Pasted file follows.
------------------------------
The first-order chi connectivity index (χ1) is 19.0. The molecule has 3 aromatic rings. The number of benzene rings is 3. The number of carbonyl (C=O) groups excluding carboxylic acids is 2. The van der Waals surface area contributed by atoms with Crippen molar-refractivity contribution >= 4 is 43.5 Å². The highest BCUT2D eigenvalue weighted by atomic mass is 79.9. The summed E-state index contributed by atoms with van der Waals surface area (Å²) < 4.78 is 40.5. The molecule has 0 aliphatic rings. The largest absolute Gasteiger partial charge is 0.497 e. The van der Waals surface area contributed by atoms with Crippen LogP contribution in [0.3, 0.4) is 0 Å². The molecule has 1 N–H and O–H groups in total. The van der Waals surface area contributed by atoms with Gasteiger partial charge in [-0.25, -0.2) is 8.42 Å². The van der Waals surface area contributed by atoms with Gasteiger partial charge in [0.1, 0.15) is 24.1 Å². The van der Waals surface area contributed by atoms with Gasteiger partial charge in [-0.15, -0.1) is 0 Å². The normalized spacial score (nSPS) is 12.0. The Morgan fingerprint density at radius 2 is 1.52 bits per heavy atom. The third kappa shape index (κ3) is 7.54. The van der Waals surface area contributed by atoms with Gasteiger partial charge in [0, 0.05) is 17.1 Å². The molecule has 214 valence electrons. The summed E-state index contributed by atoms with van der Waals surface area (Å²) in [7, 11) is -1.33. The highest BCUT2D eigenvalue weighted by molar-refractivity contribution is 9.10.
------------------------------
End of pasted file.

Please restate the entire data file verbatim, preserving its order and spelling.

The first-order chi connectivity index (χ1) is 19.0. The molecule has 3 aromatic rings. The number of benzene rings is 3. The number of carbonyl (C=O) groups excluding carboxylic acids is 2. The van der Waals surface area contributed by atoms with Crippen molar-refractivity contribution >= 4 is 43.5 Å². The highest BCUT2D eigenvalue weighted by atomic mass is 79.9. The summed E-state index contributed by atoms with van der Waals surface area (Å²) < 4.78 is 40.5. The molecule has 0 aliphatic rings. The largest absolute Gasteiger partial charge is 0.497 e. The van der Waals surface area contributed by atoms with Crippen LogP contribution in [0.3, 0.4) is 0 Å². The molecule has 1 N–H and O–H groups in total. The van der Waals surface area contributed by atoms with Gasteiger partial charge in [-0.25, -0.2) is 8.42 Å². The van der Waals surface area contributed by atoms with Gasteiger partial charge in [0.1, 0.15) is 24.1 Å². The van der Waals surface area contributed by atoms with Gasteiger partial charge in [-0.15, -0.1) is 0 Å². The normalized spacial score (nSPS) is 12.0. The Morgan fingerprint density at radius 2 is 1.52 bits per heavy atom. The third kappa shape index (κ3) is 7.54. The van der Waals surface area contributed by atoms with Gasteiger partial charge in [0, 0.05) is 17.1 Å². The molecule has 214 valence electrons. The summed E-state index contributed by atoms with van der Waals surface area (Å²) in [7, 11) is -1.33. The highest BCUT2D eigenvalue weighted by molar-refractivity contribution is 9.10.